dartlang logo

A Dart plugin for Atom.

dartlang is a full-featured Dart development plugin for Atom. It supports features like auto-discovery of the Dart SDK, displaying errors and warnings as you type, code completion, refactoring capabilities, and integration with Pub and other tools.



The plugin should auto-detect the Dart SDK location. If not, you can set it manually in the plugin configuration page (Preferences > Packages > dartlang).

Packages we recommend

synced-sidebar - this package synchronises the selection in the file view with the active text editor.

Packages to avoid

We do not recommend using both emmet and the dartlang package together. Editing large .dart files will be slow if you have emmet installed. You can track the issue here.

Getting Started

Using commands

Much of Atom’s functionality is surfaced via named commands. You can see all the available commands by hitting shift-cmd-p / ctrl-shift-p. You can execute a command directly by searching for it and selecting it in the command palette. Many commands can also be accessed using associated key bindings.

Setting up and configuring

To open the settings for Atom, hit cmd-, / ctrl-, or select the Atom > Preferences… menu item. From here you can configure general text editor settings, customize key bindings, customize the theme and look of Atom, and adjust settings for various Atom packages, including the dartlang package.

The dartlang plugin will attempt to auto-locate the Dart SDK. If it fails, you can adjust your operating system’s PATH settings and manually run the SDK auto-locate command ('auto locate sdk'). Or, you can configure the SDK’s path in dartlang settings section.

In addition, the autocomplete-plus plugin has settings that are useful to customize. This plugin controls the UI of the code completion popup. From its preference page you can control how frequently autocomplete comes up, which keys invoke it, and which keys choose from selections.

Another good setting to toggle is the tabs plugin’s Use Preview Tabs setting. If you check that setting, files first open in a preview mode. Their tab will get re-used by the next file to open, unless you make an edit in the file. This is a super handy option to let you explore a source base without getting a proliferation of open tabs.

Opening Dart projects

To open a project, use the 'add project folder' command, or select the File > Add Project Folder… menu item. When a project is added to Atom, the dartlang plugin will recursively scan through the project, two directory levels deep, looking for Dart projects. These are directories with pubspec.yaml or .packages files.

When there are any Dart projects open in Atom, the dartlang plugin will automatically start the Dart analysis server. This is an external process that provides functionality like analyzing code for errors and warnings, providing code completion information, and various code searching and refactoring tools. This process is automatically managed by the dartlang plugin.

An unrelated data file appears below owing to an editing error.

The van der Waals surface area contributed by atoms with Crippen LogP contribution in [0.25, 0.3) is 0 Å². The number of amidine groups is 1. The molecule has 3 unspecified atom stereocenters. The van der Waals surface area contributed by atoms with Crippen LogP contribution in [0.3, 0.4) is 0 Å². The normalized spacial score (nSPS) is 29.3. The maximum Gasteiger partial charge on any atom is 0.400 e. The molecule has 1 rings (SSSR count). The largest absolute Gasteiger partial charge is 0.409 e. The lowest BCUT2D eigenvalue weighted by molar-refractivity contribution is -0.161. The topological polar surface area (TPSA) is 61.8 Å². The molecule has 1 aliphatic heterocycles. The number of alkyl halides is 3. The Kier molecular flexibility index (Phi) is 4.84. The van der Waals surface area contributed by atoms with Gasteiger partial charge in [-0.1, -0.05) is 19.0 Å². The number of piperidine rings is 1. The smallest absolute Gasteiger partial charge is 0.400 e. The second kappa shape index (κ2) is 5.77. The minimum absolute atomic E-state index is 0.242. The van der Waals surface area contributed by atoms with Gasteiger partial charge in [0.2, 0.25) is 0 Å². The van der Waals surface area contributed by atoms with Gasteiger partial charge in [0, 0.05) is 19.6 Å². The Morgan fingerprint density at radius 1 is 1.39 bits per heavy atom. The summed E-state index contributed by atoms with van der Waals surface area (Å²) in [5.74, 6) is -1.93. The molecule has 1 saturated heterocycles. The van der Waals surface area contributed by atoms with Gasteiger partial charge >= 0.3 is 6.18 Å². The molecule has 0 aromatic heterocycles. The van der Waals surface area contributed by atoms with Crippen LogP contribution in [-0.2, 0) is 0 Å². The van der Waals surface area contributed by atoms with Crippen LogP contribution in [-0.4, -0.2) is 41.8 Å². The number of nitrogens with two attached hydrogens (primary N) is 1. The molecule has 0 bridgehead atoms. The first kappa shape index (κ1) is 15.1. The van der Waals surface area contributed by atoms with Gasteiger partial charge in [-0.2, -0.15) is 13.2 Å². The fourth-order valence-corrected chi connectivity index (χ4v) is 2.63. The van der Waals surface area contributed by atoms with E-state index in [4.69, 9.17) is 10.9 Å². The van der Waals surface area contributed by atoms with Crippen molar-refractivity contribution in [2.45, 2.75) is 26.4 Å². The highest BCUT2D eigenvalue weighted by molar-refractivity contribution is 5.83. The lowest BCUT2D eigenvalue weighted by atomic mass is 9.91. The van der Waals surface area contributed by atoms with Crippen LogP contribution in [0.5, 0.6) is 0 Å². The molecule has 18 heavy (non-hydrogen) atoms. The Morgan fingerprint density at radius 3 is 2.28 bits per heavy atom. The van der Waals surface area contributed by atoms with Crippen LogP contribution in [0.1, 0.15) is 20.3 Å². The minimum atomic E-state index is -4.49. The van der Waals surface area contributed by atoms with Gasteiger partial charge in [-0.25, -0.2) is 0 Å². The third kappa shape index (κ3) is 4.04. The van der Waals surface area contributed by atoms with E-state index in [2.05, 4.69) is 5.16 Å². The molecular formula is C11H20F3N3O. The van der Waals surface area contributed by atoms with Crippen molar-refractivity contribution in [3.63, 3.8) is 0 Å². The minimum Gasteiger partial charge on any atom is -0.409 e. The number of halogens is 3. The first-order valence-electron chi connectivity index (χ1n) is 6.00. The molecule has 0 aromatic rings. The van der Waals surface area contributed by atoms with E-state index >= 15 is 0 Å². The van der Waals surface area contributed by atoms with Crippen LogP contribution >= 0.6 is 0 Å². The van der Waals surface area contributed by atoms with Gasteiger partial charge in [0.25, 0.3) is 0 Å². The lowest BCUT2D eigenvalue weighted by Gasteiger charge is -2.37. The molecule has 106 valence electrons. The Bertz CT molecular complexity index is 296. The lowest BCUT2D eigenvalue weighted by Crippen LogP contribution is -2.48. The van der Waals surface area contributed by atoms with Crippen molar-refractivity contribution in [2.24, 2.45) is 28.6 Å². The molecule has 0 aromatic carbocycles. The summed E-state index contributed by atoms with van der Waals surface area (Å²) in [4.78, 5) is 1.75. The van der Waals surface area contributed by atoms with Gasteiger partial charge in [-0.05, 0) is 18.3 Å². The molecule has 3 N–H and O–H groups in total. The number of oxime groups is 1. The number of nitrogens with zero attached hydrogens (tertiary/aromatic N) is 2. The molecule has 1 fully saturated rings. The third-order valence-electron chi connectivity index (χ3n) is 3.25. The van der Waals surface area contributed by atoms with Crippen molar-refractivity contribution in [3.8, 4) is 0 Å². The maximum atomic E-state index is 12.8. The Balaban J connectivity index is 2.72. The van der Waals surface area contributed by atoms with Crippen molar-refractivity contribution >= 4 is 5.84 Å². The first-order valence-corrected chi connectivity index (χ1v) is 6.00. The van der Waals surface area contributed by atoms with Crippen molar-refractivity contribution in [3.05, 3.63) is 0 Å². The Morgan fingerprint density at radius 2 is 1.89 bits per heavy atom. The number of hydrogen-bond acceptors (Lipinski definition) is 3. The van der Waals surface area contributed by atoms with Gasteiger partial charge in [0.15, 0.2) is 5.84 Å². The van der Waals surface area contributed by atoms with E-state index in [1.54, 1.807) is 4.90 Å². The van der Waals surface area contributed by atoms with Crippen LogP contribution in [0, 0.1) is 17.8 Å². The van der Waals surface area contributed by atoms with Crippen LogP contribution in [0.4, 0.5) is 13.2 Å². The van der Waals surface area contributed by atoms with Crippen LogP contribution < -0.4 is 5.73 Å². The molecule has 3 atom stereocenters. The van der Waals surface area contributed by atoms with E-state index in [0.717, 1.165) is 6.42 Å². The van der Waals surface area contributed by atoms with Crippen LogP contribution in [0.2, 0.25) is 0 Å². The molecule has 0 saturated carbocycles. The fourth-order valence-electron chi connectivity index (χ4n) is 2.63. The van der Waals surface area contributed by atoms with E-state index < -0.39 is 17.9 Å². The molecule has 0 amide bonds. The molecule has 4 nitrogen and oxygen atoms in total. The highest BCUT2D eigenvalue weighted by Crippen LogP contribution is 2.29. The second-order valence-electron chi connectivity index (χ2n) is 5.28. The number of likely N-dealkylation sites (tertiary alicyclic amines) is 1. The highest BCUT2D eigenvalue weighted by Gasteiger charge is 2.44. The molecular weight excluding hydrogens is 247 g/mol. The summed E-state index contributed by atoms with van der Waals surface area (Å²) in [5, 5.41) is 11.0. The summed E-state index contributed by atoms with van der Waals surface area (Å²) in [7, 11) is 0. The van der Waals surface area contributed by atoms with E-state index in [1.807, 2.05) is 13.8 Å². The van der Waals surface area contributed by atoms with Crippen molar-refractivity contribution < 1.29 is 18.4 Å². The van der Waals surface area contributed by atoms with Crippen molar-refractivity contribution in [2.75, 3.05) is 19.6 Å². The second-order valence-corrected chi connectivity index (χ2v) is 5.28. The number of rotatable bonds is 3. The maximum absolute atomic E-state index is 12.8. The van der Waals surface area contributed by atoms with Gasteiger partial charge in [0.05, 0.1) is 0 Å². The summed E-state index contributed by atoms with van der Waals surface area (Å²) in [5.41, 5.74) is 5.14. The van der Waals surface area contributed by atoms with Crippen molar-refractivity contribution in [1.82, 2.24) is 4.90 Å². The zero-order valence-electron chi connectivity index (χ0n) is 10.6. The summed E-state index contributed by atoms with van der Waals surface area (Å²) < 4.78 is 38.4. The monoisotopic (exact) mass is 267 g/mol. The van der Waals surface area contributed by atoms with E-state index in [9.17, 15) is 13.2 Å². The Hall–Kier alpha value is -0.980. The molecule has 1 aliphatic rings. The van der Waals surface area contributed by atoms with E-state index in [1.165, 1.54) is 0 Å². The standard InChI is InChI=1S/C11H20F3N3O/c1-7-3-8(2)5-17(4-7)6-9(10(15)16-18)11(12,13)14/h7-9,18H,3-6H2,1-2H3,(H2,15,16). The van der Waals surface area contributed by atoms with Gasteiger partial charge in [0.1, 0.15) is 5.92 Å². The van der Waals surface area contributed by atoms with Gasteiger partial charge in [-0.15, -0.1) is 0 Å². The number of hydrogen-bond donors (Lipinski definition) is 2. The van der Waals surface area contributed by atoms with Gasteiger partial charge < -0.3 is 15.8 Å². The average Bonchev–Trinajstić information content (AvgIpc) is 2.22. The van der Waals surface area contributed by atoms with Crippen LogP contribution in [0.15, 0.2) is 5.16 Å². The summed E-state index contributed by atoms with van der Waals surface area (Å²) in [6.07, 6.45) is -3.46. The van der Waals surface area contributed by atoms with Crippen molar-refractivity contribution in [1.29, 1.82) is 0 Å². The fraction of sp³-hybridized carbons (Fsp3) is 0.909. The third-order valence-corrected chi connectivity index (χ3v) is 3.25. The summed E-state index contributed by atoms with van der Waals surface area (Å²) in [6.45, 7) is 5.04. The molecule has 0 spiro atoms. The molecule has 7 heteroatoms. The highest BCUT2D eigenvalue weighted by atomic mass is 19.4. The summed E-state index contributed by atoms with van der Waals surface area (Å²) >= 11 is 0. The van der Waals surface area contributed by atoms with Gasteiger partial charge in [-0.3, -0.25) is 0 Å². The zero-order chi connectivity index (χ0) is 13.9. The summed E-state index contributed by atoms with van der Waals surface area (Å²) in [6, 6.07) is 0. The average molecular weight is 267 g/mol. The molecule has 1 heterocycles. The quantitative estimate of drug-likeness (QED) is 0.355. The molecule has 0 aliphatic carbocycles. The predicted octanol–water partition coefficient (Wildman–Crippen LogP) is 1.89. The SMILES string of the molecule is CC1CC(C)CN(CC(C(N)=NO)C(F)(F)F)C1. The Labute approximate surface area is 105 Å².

If the plugin is not able to identify your Dart projects, you can manually tell it to treat a directory as a Dart project. Right click on the top-level directory and choose the Mark as a Dart Project option, or run the Atom command 'mark as dart project'. This will create an .analysis_options file in the directory; the dartlang plugin will use that as a hint to treat the directory as a Dart project, even without a pubspec.yaml or .packages file present.

Opening Dart files

Currently, opening individual Dart files - so that their containing directory is not open in Atom - is not well supported. You will get some Dart specific functionality, like syntax highlighting, but you will not get much of the rest of it, including things like errors and warnings, hyper-link navigation, and code completion. We’re investigating ways to better support opening individual Dart files in Atom; stay tuned.

Working with Dart projects

There are various tools and commands available to help you work with Dart projects. The various pub commands are available as context menu items in the files view. The commands are also available from the command palette (shift-cmd-p / ctrl-shift-p). So, to run pub get on a project, select the pubspec.yaml file in the files view, right click, and select the Pub Get menu item. Alternatively, whenever a Dart file is open, you can run the pub get Atom command, and pub will be run for the associated Dart project.

Other Pub commands which are available are pub activate, to install various Dart tools. pub global run, which lets you execute a previously installed pub application. And pub run, which lets you execute a pub app installed locally to that project (referenced from the pubspec).

Working with code

The dartlang plugin shows errors and warnings in your code as you type. These are displayed in a problems view at the bottom of Atom, in-line in the code, and in a summary in the status line.

You can toggle the problems view on and off by clicking on the status line summary, or by configuring it in the settings page.

Clicking on an issue in the problems view will take you to that source code with the problem. For some issues, the plugin can provide automated fixes - so called ‘quick fixes’. When at a source location with errors, hit ctrl-1; if there are any available fixes a menu with available options will be shown.